28Jan 28/01. Thursday, Week 3

Saint Thomas Aquinas, memorial

1st Reading: 2 Samuel 7:18-19, 24-29

David prays with gratitude, about God’s everlasting promises to his descendants

Then King David went in and sat before the Lord, and said, “Who am I, O Lord God, and what is my house, that you have brought me thus far? And yet this was a small thing in your eyes, O Lord God; you have spoken also of your servant’s house for a great while to come. May this be instruction for the people, O Lord God! And you established your people Israel for yourself to be your people forever; and you, O Lord, became their God. And now, O Lord God, as for the word that you have spoken concerning your servant and concerning his house, confirm it forever; do as you have promised. Thus your name will be magnified forever in the saying, ‘The Lord of hosts is God over Israel’; and the house of your servant David will be established before you. For you, O Lord of hosts, the God of Israel, have made this revelation to your servant, saying, ‘I will build you a house’; therefore your servant has found courage to pray this prayer to you. And now, O Lord God, you are God, and your words are true, and you have promised this good thing to your servant; now therefore may it please you to bless the house of your servant, so that it may continue forever before you; for you, O Lord God, have spoken, and with your blessing shall the house of your servant be blessed forever.”

Gospel: Mark 4:21-25

To those who have more will be given; from the have-nots, the little they have will be taken away

He said to them, “Is a lamp brought in to be put under the bushel basket, or under the bed, and not on the lampstand? For there is nothing hidden, except to be disclosed; nor is anything secret, except to come to light. Let anyone with ears to hear listen!”

And he said to them, “Pay attention to what you hear; the measure you give will be the measure you get, and still more will be given you. For to those who have, more will be given; and from those who have nothing, even what they have will be taken away.”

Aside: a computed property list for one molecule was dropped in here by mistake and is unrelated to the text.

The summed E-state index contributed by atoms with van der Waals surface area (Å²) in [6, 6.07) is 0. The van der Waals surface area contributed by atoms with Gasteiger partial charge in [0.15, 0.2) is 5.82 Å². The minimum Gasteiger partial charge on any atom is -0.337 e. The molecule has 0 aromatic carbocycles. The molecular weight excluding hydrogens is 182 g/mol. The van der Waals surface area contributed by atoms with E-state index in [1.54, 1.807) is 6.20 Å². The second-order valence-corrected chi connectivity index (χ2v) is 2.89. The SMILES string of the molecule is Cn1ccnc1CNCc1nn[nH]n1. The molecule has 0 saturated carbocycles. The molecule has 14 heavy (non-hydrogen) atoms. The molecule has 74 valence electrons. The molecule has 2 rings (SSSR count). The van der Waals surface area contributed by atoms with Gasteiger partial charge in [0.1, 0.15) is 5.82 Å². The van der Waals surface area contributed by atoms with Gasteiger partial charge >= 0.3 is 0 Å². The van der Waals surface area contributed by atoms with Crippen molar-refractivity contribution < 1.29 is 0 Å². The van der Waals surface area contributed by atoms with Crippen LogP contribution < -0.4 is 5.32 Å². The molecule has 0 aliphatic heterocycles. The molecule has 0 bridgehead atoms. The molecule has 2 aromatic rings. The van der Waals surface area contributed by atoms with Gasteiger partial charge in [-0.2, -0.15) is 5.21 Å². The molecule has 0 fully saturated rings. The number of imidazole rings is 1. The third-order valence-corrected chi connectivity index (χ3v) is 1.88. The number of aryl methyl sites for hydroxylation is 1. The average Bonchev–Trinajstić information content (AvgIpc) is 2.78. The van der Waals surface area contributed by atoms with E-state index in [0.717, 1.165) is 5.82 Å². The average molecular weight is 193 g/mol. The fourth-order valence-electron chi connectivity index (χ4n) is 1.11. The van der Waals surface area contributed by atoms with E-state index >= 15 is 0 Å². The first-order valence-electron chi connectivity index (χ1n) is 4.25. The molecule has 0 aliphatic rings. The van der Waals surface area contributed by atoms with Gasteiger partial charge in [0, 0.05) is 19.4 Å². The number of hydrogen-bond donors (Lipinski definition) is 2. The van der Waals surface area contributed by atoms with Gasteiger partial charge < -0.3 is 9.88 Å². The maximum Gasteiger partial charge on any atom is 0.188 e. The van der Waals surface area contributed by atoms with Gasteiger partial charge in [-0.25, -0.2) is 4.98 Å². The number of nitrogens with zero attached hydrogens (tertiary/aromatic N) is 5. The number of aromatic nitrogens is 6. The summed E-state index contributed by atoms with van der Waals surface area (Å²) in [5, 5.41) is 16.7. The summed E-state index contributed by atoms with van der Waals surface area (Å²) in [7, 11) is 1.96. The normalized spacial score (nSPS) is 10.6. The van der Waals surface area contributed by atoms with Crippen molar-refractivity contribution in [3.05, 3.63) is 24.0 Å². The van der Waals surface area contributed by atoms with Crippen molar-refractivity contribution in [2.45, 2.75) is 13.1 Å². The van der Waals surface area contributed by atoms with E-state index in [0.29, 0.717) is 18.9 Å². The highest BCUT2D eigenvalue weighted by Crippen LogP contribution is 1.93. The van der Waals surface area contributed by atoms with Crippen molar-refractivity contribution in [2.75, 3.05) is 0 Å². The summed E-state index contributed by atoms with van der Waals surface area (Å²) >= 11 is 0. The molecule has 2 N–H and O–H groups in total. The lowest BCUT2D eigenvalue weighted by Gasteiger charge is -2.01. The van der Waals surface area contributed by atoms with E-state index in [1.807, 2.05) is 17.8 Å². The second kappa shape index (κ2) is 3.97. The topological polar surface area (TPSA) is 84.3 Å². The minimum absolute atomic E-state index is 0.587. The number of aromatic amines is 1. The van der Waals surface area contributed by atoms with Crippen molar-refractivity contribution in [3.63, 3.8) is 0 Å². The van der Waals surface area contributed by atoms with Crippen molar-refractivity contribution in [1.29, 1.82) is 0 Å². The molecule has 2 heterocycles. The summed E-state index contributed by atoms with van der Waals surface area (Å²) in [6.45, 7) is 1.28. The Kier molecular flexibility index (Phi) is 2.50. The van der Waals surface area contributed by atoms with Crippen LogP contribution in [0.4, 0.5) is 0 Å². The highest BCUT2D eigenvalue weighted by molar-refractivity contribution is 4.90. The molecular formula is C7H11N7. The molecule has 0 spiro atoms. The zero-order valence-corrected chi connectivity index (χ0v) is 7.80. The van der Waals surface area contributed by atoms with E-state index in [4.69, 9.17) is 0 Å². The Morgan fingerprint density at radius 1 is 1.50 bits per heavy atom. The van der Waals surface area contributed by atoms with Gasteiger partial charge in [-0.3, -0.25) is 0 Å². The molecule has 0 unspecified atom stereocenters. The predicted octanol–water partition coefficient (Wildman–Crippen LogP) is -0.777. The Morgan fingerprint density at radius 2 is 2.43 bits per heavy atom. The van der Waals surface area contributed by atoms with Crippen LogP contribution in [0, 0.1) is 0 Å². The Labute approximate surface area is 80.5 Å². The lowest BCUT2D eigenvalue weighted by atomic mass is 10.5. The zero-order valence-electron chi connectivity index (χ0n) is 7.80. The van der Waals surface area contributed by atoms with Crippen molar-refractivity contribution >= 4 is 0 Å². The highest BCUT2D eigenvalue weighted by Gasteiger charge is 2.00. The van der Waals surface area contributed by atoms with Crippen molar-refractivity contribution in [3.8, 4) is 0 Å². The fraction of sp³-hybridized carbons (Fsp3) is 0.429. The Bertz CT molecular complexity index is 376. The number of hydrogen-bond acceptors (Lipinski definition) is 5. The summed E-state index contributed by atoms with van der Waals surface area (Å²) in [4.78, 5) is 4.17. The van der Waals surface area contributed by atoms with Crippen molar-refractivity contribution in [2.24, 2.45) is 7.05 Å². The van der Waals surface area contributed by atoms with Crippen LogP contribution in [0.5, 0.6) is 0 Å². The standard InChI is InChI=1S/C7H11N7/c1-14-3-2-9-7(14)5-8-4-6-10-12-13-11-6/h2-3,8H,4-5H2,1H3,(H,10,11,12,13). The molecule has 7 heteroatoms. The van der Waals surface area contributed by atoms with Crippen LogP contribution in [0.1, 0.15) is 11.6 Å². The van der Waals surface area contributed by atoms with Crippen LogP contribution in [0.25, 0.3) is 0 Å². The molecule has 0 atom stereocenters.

Thanking God for promises fulfilled

As we hear David thanking God for the promise of kingship to his family, little did he realize that these promises would find their deepest meaning when Jesus took his place as king, at the Father’s right hand. In a way that could not have been understood by David so long before, the Gospel words were fulfilled, that “the measure you give will be the measure you get.”

Only by making our own personal contribution in full measure – knowing that we do not fully understand yet continuing to trust that God is writing straight with the crooked lines of history and of life – will we taste the promise, “you will receive, and more besides.” By uniting our destiny with the death and resurrection of Jesus, the lamp is taken from beneath the bushel basket and placed on a lampstand. If we can extend that figure of speech a little, the lamp is placed on a stand in the Holy of Holies so that we can perceive the wonderful mystery of God’s love for us.

Professing our faith

We are not to hide the light of our faith, keeping it under a bushel. Rather, we are to publicly proclaim our faith, our relationship with the Lord, by the lives that we lead, by the deeds that we do. On the other hand, we don’t publicly proclaim our faith in order to attract notice, in order to draw attention to ourselves, to bring praise or glory on ourselves. Rather, our public living of our faith is with a view to bringing glory to God. Today’s gospel invites us to ask, “Who is being honoured by my public living of my relationship with the Lord? Is it myself or is it God?” Another way of asking that question is, “Who is being served by my good deeds? Is it myself or is it the Lord?” The opening petitions of the Lord’s Prayer points us in the right direction, “Hallowed by your name, your kingdom come.” [MH]

Saint Thomas Aquinas, doctor of the Church.

Thomas de Aquino, (1225-1274), from Roccasecca, near Rome, Italy was a Dominican friar and an influential scholastic philosopher and theologian, who studied under St. Albert the Great. Aquinas had a distinguished teaching career, first in Naples and later in the newly founded Sorbonne university in Paris. Admired for his clarity of thought and dignity of manner, he was given the soubriquet Angelic Doctor (“Doctor Angelicus”). His major writings, the “Summa Theologica” and the “Summa contra Gentiles” were normative for Catholic theology for centuries, and he composed the beautiful liturgical texts for the newly-established eucharistic feast of Corpus Christi. Aquinas died in the Benedictive abbey of Fossanova near Rome, on his way to the Council of Lyons in 1274

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